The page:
'Teeth' and Nails
NIN's Trent Reznor puts some pop polish on his
Nine Inch Nails-With Teeth (Interscope)
About halfway through With Teeth, Nine Inch
Nails' return after a five-year hiatus, the most remarkable thing happens:
Trent Reznor flashes a hint of humor. It's so fleeting that it's fairly easy to
miss but it's there. "Only" stars as an homage to old-school
synth-pop--its gyrating pulse brings mind to vintage Gary Numan singles--and
leads into a Reznor recitation: "I'm becoming less defined as days go
by... Kinda drifting into abstract in terms of how I see myself."
Typical Reznor self-flagellation, to be sure.
But his deadpan, spoken-word delivery is so straight-faced that it has to be a
mild put-on, right? By the song's conclusion, he's reverted to his standard
throat-shredding shriek, the emotional aaargh of industrial music. But for a
glimmer, Reznor sounds as if he maybe tweaking his image as pop's eternally
tormented dark lord, the Hamlet of Goth.
While the last thing from a Chris Rock routine,
"Only" is one telling sign that Reznor has learned, in his
relentlessly bleak way, to lighten up a little. Ever since 1994's The Downward
Spiral upgraded industrial music with gleaming textures and more intricate song
structures (even its creepy, silent-age videos were spectacularly above the
norm), Reznor has bedeviled by where to go next. His creative anguished spilled
out onto 1999's The Fragile, two discs of sonically majestic yet emotionally
and musically inert lashings-out that verged on self-parody. He'd screamed
himself into a corner.
Reznor hasn't exactly mellowed on With Teeth:
In lyrics like "I think I used to have a purpose/And then again that might
have been a dream," we still feel his pain and wish he's just increase his
therapy session and get over it. But both he and his music sound more
invigorated than at any time since Spiral. With guest drummer Dave Grohl
pounding away like an 8-year-old on a sugar rush, tracks like "The
Collector" and "Getting Smaller" amp up the heavy-riffage
guitars and kinetic rhythms but never deteriorate into chaos. Reznor's sense of
melody and production (sneaking piano arpeggios into "The Collector"
and the razor-edge title song) compensate for the stunted growth in his words.
With the notable exception of "Only" which might score him a few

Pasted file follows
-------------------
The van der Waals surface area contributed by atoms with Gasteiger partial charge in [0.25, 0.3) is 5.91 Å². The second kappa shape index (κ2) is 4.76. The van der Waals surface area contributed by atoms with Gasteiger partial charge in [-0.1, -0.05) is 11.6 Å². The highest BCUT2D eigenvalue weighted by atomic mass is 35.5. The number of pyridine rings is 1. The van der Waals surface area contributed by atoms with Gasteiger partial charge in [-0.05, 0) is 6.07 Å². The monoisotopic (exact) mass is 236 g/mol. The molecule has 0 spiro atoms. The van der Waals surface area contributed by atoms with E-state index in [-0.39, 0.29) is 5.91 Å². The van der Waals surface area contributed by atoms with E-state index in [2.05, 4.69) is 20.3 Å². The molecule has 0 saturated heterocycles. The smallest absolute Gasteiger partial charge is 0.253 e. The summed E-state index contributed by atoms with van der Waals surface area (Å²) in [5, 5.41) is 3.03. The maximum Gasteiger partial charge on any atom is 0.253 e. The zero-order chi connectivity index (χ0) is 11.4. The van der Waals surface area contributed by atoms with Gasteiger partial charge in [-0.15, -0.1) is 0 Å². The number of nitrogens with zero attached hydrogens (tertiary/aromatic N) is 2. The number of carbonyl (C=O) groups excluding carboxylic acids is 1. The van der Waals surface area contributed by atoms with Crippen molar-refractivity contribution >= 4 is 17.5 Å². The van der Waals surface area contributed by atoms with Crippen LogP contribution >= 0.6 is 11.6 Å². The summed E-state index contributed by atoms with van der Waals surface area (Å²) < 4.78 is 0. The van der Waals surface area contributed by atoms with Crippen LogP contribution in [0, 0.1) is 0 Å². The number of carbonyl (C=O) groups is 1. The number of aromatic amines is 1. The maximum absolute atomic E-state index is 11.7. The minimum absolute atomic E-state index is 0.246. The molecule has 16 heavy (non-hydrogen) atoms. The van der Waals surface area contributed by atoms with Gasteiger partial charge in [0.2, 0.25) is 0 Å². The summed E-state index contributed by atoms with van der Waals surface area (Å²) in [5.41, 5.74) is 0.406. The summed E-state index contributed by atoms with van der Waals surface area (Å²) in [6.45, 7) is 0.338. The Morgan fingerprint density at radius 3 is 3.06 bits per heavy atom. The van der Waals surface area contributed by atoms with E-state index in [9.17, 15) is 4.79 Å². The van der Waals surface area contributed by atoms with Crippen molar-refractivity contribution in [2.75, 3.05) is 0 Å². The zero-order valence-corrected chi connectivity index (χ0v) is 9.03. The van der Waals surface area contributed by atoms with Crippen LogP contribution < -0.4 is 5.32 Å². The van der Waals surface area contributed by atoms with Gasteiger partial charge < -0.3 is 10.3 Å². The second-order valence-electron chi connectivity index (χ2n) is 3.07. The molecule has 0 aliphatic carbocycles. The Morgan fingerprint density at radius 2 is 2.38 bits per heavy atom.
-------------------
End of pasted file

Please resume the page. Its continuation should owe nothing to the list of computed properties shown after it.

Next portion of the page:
brownie points with the retro-post-punk crowd, Reznor makes no virtual
concessions to the rock from the middle of this decade. In doing so, of course,
he risks irrelevance. Like techno, industrial was a pure product of its era:
It's computerized, push-button textures and rhythms and pent-up,
children-of-divorce-culture emotions could have only erupted in the 90s. The
bodies in Reznor's wake (anyone seen Ministry--anyone?) merely underscore the
But Reznor has always been one canny king of
pain. He's wise to wait a minimum of five years between albums; the absence
only adds to his mystique. and after all this time, he remains singular in his
genre. He's nearly alone in his ability to make traditional rock instruments
sound like anything but: Are those guitars or British police sirens on what may
be his Iraq-war commentary "The Hand That Feeds"? And a newfound expansiveness
in the glorious epic "All the Love in the World", which shifts
effortlessly from drum-and-bass tranquility to acid-house beats and even finds
Reznor singing in something resembling a romantic croon.
At times, Reznor comes uncomfortably close to
sounding like a teeth-gnashing version of Lenny Kravitz, and he really needs to
get past the kind of songs on which he screams "there is no f---in
you!/There is only me!" as if the head cheerleader spurned him again. But
Reznor seems to have finally grasped that listening to a NIN album should not
be as torturous as whatever artistic agony went into its creation.